If we are successful in raising the fund and executing our investment thesis, a few cool things occur. First, wealth – that oftentimes is reinvested – will be created, both for our limited partners and the companies we back. Second, entrepreneurs will replicate. It’s trite to say, but success sires success and communities prosper. Dollars, entrepreneurs, investors and ideas will recycle. Trust too.

The formalized grassroots approach we’re deploying in overlooked markets is a bit old fashioned. In pre-Arthur Rock (one of the first VCs) days, companies raised private equity through relationships, via a handshake, and based both on the potential investment returns and the investor’s affinity for the entrepreneur’s endeavor. You have an idea and a commitment to work hard, I have money. Hand-scribbled terms on napkins, versus treatise-length term sheets, sufficed.

Which brings me to credere, the Latin phrase meaning, to believe or trust. As the WSJ shared a few weeks ago in an opinion piece, to have “credit” in a community meant that you could be trusted to pay back your debts.

Too often venture investing – viewed from both sides of the table – turns in to an us against them, adversarial relationship. VC firms have a responsibility to their LPs to maximize the return on their investment. Companies are committed to growing their enterprise. Sometimes (lots of times), dissonance over the direction of the company trumps trust. The same holds true for most any relationship, business or personal: opinions differ, communication dissipates, and trust erodes.

Back to our prospective fund. We will be as diligent and formal (legally) as any investor; ‘tis the proper thing to do, and we have a responsibility to our investors. Aside from playing the traditional game, I believe we have a sound opportunity to strengthen trust – and potential returns for all – between investors and entrepreneurs. This begins, of course, by aligning interests and motivations, and ensuring communication is clear, candid and consistent.

More importantly, the commitment theory will play a role in our alignment and connection of local investors with local companies. Trust is easier to breed and more difficult to break if and when it’s galvanized in your community. Bob the entrepreneur coaches Joe the investor’s son’s Little League team. They mingle Fridays at Rotary luncheons, bump in to each other at the local farmer’s market, and may work out at the same gym. The entrepreneur and investor are aligned professionally and personally.

The aforementioned WSJ piece profiled Muhammad Yunus’s microfinance venture, Grameen Bank. Though his is a different business than venture capital, there are parallels:

“I use to say this in my speeches: Look at the world, how funny it is. They took the word credit which means trust, and built a whole edifice of credit institutions, refined, very sophisticated, entirely based on distrust. [At Grameen] we went back to the original meaning of credit.”

Thursday, March 20, 2008

Money on the table

If doing statistics is like eating paste, pricing is analogous to chomping on Crayons. A bit tastier, but still sticky-mouth dry. While it’s easy to chomp on a few Crayons – my five-year-old son’s class is evidence – doing pricing (and doing it well) is hard. Very hard. My soiree through several dozen bplan presentations last week was evidentiary.

When companies build financial models they block and tackle through a great majority of their model building. It’s like math: Apply logic, assumptions and comparables into a template, with equations, and you’re set.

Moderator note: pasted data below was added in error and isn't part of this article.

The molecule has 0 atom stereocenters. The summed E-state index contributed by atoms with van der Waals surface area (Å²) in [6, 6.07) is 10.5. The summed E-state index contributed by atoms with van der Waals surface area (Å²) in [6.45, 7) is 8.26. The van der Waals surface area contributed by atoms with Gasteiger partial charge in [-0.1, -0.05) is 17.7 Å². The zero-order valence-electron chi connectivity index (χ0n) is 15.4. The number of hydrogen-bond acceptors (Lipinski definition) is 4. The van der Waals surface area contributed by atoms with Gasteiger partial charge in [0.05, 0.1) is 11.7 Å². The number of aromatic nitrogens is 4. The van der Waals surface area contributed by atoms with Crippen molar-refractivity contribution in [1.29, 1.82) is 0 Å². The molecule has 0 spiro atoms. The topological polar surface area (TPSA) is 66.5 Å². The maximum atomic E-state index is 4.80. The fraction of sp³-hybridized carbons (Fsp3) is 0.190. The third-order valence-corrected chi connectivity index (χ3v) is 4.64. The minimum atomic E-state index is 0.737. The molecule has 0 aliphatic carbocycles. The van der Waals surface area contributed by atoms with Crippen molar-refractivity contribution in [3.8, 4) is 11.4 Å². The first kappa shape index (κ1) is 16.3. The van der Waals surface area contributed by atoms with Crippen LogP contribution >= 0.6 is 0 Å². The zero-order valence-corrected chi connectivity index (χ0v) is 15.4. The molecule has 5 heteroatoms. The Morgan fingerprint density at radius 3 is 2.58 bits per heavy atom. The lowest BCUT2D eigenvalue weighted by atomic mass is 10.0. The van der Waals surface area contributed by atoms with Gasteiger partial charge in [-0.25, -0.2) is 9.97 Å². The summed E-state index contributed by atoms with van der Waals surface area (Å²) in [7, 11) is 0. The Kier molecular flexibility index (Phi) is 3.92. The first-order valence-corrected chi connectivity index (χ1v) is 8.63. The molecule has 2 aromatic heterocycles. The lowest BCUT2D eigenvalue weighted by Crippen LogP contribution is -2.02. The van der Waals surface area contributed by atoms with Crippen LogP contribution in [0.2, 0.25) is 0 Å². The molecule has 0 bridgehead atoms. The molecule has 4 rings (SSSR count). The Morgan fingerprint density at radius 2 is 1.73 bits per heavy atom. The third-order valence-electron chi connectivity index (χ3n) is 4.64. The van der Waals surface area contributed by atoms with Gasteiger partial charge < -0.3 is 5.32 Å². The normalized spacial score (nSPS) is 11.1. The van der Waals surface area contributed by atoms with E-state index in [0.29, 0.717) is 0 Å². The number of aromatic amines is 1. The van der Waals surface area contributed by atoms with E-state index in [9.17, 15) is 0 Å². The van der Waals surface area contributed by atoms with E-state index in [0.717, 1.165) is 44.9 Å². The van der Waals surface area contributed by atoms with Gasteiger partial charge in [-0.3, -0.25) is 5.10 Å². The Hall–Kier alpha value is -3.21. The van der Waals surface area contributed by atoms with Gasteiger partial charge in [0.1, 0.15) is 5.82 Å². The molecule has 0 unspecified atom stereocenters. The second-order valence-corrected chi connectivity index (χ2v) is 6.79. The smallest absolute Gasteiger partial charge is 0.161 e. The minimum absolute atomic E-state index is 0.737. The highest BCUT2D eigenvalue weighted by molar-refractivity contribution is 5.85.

Pricing is different, and it’s confusing. Warren Buffett had a great line: Price is what you pay, value is what you get. Paradoxically, Buffett highlights the root of most company’s pricing strategy misfortunes.

Cost-plus pricing is the most common strategy. It costs me a quarter to make a bagel, I’d like to make 35 cents per bagel, and thus I charge 60 cents. Most companies do this, with a dash of comp-based pricing tossed in for good measure: If our competition is charging 60 cents, we’ll charge the same (or a few cents less). During last week’s myriad presentations, company after company took this approach.

Which is logical, but it’s an apathetic way to march forth. Smart companies employ a value-based pricing strategy. They understand value by focusing on what people are trying to do, not what they say they wish they were doing. They aim to master the current problems or critical priorities of their most viable (and underserved) customer segments. Textbook stuff, but it takes a lot of work.

Simply stated, your solution is worth what a customer is willing to pay. In B2B environments, it can be determined via a simple equation:

Worth (what a customer will pay)
=
Economic Gain
+
Strategic Value

[Perceived Risk]
+
Trust

Nail this algorithm and you will not only remove the Crayon crust from your mouth, but also ensure you do not leave money on the table.

Wednesday, March 19, 2008

POTW: An hour and a half with Barack Obama

My friend Matt likes to raise a flag -- particularly in or on his way to a state of inebriation -- when any or all of the three P's (political, personal, philosophical) are tendered. In this humble forum, I've been a bit too personal, a tad philosophical, but rarely political; if our discourse surrounds creativity, entrepreneurship, and innovation, it's tough to bridge politics.

As of yesterday, I stand corrected thanks to Barack Obama's speech on race in America and a Post of the Week (of the year?) from The Great Marc Andreessen. Obama, to me, is an entrepreneurial, creative and innovative candidate. Here's a taste of Andreessen's An hour and a half with Barack Obama:

I've tried very hard to keep politics out of this blog -- despite nearly overpowering impulses to the contrary -- for two reasons: one, there's no reason to alienate people who don't share my political views, as wrong-headed as those people may clearly be; two, there's no reason to expect my opinion on political issues should be any more valid than any other reader of what, these days, passes for the New York Times.